Are We The Teachable Species?
|7:00:01 PM, Tuesday, May 01, 2012|
“(blogs.discovermagazine.com 2011.11.22.) We know that our species is unique, but it can be surprisingly hard to pinpoint what exactly makes us so. The fact that we have DNA is not much of a mark of distinction. Several million other species have it too. Hair sets us apart from plants and mushrooms and reptiles, but several thousand other mammals are hairy, too. Walking upright is certainly unusual, but it doesn’t sever us from the animal kingdom. Birds can walk on two legs, after all, and their dinosaur ancestors were walking bipedally 200 million years ago. Our own bipedalism–like much of the rest of our biology–has deep roots. Chimpanzees, whose ancestors diverged from our own some seven million years ago, can walk upright, at least for short distances.
If looking for human uniqueness on the outside is difficult, is it any easier to look on the inside–in particular, at our mental lives? There’s no doubt that our minds allow us to do things that even our great ape relatives cannot. For one thing, we can represent the world symbolically in our heads, and we can use words to communicate that symbolic thought to one another. Yet we can sometimes find surprising links between our own mental lives and those of other animals. We’re very good at making and using tools, but that doesn’t mean other animals can’t do so as well. Thinking about the future may seem like a quintessentially human activity, but there’s some evidence that some bird species can travel forward in time, too.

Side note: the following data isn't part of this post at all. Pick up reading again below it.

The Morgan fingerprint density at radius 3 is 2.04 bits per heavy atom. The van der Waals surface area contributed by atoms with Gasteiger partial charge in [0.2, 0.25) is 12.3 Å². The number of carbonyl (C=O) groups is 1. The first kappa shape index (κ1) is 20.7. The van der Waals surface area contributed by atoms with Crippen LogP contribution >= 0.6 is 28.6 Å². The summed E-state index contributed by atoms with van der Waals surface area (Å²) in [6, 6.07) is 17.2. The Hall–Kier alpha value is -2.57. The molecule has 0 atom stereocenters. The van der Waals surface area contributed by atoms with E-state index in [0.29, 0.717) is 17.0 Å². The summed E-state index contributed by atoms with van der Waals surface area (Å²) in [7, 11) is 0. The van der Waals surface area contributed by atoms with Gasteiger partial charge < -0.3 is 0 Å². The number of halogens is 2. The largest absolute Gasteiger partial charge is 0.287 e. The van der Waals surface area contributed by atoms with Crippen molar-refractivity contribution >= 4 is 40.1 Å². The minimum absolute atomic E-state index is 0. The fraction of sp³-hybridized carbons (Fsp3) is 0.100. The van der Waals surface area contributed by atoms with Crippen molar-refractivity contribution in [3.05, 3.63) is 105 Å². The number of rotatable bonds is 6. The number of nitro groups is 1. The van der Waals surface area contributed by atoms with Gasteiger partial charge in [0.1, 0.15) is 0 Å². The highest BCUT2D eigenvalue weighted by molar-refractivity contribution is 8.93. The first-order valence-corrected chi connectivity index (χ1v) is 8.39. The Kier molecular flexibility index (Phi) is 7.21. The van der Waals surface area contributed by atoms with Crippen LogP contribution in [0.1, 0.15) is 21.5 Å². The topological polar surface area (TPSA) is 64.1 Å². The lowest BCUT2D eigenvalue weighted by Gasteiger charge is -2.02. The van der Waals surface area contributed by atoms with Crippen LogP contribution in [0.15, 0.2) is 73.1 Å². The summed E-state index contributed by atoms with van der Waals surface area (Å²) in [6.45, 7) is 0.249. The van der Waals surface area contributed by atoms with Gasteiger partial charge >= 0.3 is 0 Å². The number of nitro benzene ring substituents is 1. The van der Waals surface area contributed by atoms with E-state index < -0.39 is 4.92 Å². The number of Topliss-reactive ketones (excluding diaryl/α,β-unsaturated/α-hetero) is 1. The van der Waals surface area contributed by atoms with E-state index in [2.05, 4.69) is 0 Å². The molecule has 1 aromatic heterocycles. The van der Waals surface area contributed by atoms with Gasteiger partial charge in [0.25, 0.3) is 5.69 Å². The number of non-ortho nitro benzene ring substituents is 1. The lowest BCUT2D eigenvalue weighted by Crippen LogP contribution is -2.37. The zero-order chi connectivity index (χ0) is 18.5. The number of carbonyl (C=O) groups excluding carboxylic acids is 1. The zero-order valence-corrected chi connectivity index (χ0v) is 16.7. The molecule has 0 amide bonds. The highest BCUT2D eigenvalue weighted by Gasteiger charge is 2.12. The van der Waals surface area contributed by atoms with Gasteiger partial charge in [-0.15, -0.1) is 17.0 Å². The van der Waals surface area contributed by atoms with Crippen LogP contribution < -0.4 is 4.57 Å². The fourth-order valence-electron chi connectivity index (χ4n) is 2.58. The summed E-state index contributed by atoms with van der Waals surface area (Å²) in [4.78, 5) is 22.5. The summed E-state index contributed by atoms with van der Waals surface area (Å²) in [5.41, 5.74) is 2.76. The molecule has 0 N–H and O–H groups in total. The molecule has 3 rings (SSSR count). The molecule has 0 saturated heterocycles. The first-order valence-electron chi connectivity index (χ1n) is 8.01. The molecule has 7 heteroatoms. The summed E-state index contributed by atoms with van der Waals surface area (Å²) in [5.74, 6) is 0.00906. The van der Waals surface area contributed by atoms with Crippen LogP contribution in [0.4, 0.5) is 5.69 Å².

Yet even as scientists find more links between our own faculties and those of other animals, some continue to stand out. And their rugged distinctiveness makes them all the more interesting. One of the most distinctive of all is, to me at least, the most surprising: teaching.
If you’re a college student reading this during a lecture because your professor is boring you out of your mind, you may not consider teaching a very big deal. But when you consider everything that goes into one person teaching another, it’s a remarkable behavior. Consider what it takes for you to teach a child how to tie her laces, or write her name in cursive, or skip a stone. She has to watch you do the action and store a representation of that action in her brain. She also needs to listen to you, to understand why a twist of the fingers or the flick of a wrist is important to the procedure. You, the teacher, have to watch her try it, recognize when she gets it wrong, and explain how to do it right. Just as importantly, you have to help the child understand why learning a particular action matters–so that she won’t cut her foot, so that she could throw a stone across the pond, and so on…”